Supreme Court considers taking case on women and the Selective Military Service

Supreme Court considers taking case on women and the Selective Military Service

The Supreme Court is contemplating hearing a case that could end one of the few places where federal law treats women differently from men: the Selective Military Service.

The magistrates are expected to issue a decision on whether or not to accept the case as soon as this Monday.

Under current law, all men between the ages of 18 and 25 must register with the Selective Service System in the event that compulsory military service is required in the future.

The selection system for military service was last used during the Vietnam War; since then registration for the army has been voluntary.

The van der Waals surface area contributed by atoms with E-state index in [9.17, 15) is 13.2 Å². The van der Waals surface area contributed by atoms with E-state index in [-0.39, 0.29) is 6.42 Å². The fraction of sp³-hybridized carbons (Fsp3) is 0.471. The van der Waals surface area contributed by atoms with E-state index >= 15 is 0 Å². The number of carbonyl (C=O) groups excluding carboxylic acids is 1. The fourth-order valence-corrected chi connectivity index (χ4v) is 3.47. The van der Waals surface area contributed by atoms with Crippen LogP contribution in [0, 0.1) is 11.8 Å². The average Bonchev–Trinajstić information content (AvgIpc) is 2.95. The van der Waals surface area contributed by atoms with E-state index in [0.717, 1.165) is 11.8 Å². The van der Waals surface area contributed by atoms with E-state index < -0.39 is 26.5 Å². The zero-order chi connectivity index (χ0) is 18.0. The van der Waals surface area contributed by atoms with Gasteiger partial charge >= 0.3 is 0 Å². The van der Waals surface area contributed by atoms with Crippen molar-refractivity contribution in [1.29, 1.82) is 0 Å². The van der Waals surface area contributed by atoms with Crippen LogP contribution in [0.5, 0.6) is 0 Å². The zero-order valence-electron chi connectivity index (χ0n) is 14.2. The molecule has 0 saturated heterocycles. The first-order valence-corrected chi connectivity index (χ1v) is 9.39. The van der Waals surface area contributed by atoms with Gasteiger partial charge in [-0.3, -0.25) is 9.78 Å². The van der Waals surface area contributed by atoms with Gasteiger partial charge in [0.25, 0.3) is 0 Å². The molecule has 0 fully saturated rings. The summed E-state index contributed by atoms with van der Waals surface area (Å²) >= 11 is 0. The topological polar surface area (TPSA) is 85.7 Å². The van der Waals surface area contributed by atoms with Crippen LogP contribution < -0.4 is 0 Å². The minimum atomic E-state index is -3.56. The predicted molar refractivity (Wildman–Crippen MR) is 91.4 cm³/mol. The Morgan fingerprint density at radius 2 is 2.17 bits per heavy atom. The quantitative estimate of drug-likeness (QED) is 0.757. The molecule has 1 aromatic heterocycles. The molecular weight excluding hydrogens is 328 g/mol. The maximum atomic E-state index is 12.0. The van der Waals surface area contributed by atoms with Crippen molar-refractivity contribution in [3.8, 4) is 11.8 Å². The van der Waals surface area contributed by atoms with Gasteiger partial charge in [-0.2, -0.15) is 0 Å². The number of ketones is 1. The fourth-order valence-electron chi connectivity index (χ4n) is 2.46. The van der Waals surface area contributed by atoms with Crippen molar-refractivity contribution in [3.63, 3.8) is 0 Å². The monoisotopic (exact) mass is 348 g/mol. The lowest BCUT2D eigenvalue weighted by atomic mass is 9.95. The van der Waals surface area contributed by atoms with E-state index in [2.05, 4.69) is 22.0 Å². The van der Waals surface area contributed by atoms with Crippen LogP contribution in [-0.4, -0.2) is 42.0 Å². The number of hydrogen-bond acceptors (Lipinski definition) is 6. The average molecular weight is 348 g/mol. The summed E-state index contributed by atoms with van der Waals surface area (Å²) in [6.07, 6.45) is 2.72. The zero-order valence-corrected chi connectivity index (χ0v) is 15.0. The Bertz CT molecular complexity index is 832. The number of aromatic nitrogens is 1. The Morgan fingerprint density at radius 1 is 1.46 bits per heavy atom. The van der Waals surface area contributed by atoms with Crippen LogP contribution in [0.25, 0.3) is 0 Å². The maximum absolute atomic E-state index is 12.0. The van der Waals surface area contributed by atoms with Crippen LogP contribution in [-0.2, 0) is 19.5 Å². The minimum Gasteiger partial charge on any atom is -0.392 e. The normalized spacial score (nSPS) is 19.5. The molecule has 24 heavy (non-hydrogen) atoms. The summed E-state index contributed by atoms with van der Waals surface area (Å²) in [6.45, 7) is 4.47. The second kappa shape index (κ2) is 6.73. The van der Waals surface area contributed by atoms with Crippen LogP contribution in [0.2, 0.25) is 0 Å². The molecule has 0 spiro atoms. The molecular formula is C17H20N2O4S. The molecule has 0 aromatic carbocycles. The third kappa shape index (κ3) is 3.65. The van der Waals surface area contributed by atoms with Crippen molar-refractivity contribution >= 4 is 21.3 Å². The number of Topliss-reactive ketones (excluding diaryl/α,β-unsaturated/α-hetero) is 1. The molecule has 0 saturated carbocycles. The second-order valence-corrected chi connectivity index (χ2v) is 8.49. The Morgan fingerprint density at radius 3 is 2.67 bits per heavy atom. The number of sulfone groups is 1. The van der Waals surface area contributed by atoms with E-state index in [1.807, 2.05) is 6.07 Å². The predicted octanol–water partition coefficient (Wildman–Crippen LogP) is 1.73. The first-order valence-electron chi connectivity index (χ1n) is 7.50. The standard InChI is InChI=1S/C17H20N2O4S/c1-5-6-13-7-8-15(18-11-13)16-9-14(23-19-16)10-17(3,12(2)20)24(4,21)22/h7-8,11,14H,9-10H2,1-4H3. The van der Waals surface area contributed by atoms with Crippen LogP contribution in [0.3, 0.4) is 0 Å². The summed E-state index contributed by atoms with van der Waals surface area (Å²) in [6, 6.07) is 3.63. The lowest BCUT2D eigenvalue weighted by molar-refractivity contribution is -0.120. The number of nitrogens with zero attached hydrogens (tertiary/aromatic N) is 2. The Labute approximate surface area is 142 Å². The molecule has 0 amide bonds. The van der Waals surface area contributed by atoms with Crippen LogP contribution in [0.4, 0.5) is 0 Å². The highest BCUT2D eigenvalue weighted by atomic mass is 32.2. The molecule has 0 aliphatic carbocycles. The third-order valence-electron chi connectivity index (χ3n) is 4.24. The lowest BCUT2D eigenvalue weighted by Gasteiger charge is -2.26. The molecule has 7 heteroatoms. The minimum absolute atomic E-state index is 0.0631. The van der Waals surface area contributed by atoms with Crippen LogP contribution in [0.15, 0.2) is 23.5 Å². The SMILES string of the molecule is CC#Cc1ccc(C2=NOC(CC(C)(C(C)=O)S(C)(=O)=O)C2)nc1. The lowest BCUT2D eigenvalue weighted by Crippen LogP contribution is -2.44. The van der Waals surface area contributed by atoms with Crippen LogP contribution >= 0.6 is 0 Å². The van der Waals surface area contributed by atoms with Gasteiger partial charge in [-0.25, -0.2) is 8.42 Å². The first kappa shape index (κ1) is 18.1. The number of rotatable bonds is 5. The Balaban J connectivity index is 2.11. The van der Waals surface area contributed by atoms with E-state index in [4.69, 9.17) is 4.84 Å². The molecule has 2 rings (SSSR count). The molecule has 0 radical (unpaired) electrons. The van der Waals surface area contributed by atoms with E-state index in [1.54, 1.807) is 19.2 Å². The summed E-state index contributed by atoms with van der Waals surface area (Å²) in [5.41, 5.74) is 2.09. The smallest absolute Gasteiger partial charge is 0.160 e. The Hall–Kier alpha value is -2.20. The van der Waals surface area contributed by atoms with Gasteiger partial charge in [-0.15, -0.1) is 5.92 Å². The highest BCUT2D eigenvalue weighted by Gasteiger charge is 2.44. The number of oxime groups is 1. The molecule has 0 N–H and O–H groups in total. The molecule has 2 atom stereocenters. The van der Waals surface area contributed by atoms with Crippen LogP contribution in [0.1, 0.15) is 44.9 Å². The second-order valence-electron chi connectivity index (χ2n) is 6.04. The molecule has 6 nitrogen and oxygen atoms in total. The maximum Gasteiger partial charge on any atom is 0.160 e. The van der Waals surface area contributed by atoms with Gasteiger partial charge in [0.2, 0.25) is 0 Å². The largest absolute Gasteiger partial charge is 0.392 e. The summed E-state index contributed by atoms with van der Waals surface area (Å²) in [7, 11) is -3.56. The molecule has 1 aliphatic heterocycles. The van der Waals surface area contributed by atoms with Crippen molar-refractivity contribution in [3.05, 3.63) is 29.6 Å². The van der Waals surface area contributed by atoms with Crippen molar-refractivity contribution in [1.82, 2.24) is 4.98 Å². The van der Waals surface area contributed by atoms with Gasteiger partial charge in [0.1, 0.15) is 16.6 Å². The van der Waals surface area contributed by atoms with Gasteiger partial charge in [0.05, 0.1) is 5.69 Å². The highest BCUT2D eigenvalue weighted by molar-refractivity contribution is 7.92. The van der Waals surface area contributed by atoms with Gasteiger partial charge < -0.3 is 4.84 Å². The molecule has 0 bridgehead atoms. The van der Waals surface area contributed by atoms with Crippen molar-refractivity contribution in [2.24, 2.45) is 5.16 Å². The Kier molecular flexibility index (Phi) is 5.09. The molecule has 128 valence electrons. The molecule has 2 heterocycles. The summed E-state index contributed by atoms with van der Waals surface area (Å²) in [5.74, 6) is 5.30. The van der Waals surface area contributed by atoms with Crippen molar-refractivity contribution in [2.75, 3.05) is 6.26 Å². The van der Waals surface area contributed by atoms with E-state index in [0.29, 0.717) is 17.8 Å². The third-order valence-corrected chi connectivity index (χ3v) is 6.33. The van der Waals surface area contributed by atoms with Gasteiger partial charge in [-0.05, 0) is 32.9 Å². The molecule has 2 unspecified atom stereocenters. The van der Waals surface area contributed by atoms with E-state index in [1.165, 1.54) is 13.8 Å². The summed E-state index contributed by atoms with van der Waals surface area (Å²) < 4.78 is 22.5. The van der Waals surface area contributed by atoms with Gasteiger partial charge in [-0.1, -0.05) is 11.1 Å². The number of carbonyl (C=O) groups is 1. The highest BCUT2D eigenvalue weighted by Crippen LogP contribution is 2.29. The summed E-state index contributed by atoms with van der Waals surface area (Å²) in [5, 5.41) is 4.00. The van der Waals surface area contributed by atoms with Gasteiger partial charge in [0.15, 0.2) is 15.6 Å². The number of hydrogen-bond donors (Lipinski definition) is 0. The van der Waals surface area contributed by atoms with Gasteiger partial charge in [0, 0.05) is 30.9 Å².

If it decides to take the case, the highest court will have to decide whether it is discrimination that the federal government accepts only the registration of men.

Depending on what the Supreme Court decides, Congress must either write new laws to include women or determine that registration for military service is no longer required.

Melissa Galbraith
Melissa Galbraith is the World News reporter for Globe Live Media. She covers all the major events happening around the World. From Europe to Americas, from Asia to Antarctica, Melissa covers it all. Never miss another Major World Event by bookmarking her author page right here.